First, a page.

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How do Laser Printers Work?

Laser printers have become ubiquitous in the office and copying environment. The first laser printer was developed in 1971 by Xerox, and in 1977 it was brought to the commercial market. The rapid, crisp printing soon made laser printers a popular choice for many consumers, although the internal workings of the printer remained mysterious to many. Because of the name, some consumers think that laser printers use a laser actively on the paper in some way. In fact, laser printers actually harness static electricity to print, although lasers do play a role in the printing process.

Laser printers begin a print job by receiving data from a computer and routing it through a central controller, a small computer inside the printer which manages the printer. Many laser printers have a controller which is capable of handling several jobs at once, enqueuing them, and then printing them. This ability to handle multiple sets of data makes laser printers quite popular. After the controller has determined what is going to be printed, the process begins.

Inside a laser printer there is a drum which holds an electric charge. Next to the drum is a transfer corona roller, which can negatively or positively charge the drum as needed, as well as a toner unit. In most laser printers, the drum starts out positively charged, although this process can also work in reverse. The controller manipulates a small laser to “write” on the drum with a negative charge, creating an electrostatic image.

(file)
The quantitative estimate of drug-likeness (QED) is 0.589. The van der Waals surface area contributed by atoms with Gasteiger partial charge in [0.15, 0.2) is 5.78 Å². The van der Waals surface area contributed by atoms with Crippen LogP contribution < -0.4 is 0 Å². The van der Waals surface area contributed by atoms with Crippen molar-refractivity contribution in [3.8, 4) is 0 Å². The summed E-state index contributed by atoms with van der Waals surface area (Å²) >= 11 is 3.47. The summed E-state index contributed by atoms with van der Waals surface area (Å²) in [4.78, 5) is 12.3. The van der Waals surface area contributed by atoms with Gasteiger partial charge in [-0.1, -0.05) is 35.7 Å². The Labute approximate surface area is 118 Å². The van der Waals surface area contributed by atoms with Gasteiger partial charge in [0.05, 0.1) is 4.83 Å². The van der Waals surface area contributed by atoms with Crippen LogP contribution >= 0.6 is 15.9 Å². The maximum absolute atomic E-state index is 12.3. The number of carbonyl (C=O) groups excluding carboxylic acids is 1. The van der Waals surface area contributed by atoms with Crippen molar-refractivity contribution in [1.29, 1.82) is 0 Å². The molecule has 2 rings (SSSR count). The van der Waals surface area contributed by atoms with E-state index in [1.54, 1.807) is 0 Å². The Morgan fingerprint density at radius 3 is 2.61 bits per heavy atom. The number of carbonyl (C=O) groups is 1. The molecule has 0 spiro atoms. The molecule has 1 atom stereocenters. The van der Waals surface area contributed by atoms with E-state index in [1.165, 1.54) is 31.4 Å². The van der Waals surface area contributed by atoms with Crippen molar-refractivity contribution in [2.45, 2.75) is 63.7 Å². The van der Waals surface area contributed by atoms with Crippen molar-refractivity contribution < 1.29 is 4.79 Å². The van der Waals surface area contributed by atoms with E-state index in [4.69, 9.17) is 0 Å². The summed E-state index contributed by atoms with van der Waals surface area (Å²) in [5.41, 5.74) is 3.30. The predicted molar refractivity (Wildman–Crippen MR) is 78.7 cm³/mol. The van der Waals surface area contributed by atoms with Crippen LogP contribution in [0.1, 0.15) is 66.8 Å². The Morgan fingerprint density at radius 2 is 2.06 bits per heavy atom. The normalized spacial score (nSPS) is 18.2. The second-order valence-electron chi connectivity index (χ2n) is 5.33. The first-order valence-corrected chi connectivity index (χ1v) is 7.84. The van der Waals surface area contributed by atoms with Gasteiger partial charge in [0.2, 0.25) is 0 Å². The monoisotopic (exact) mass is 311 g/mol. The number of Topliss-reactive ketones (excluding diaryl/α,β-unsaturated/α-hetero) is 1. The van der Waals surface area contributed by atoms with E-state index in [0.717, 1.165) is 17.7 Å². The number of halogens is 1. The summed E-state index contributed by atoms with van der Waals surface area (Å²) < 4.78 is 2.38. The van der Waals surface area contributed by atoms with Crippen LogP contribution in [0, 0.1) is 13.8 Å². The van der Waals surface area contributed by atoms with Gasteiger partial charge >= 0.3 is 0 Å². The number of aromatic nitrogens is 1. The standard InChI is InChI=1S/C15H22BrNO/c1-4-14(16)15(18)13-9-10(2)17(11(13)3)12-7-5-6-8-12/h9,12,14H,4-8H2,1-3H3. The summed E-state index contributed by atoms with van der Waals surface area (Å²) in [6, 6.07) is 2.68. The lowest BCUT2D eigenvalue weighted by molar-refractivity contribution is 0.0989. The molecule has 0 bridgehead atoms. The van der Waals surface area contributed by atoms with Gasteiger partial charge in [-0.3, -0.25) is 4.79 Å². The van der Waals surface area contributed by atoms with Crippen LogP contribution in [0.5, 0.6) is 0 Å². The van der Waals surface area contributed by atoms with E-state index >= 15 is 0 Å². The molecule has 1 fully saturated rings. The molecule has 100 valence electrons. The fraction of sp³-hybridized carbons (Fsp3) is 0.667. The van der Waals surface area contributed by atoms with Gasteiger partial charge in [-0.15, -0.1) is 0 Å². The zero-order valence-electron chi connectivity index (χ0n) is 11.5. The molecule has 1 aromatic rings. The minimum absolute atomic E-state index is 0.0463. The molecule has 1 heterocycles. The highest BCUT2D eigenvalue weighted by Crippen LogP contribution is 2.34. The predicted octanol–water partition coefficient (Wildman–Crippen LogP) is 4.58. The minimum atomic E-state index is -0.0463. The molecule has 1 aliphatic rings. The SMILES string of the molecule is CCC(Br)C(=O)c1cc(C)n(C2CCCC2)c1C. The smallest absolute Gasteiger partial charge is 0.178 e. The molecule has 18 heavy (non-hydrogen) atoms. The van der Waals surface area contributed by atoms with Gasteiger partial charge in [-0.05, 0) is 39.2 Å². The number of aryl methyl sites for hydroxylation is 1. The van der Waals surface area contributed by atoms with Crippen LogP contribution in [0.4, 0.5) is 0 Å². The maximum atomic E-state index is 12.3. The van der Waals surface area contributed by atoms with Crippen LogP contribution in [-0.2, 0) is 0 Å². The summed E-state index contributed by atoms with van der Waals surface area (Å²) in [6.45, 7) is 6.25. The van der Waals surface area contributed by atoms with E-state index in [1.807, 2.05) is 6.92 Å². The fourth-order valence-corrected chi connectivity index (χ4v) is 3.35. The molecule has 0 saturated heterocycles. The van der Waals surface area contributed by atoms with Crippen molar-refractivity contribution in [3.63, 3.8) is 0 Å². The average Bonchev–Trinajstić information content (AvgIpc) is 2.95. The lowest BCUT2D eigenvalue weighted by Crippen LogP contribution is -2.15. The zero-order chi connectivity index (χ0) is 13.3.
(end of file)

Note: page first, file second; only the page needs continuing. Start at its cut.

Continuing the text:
Then, the drum is rolled through the toner, which is positively charged so that it will cling to the areas of negative charge on the printer drum. The printer feeds a piece of paper, which is given an even stronger negative charge by the transfer corona wire before being rolled past the drum. The electrostatic image on the drum will transfer to the paper, which is then discharged to prevent it from clinging to the drum. Then it is fed through a fuser which heats the toner and causes it to bind with the fibres in the paper.

Meanwhile, the drum passes a discharge lamp, which will expose the entire surface of the drum and erase the electrostatic image. The transfer corona wire applies another positive charge, and the printer is ready for the next page or job.

Colour laser printers work by performing multiple passes. Most printers have blue, red, and yellow ink, in addition to black, which can be combined to form any colour. Some printers progressively lay the ink onto the drum so that the image will print with one pass of the paper, while others recirculate the paper multiple times to apply progressive layers of colour. Large colour printers sometimes have separate drum and toner assemblies for each colour, with the paper passing each drum separately.

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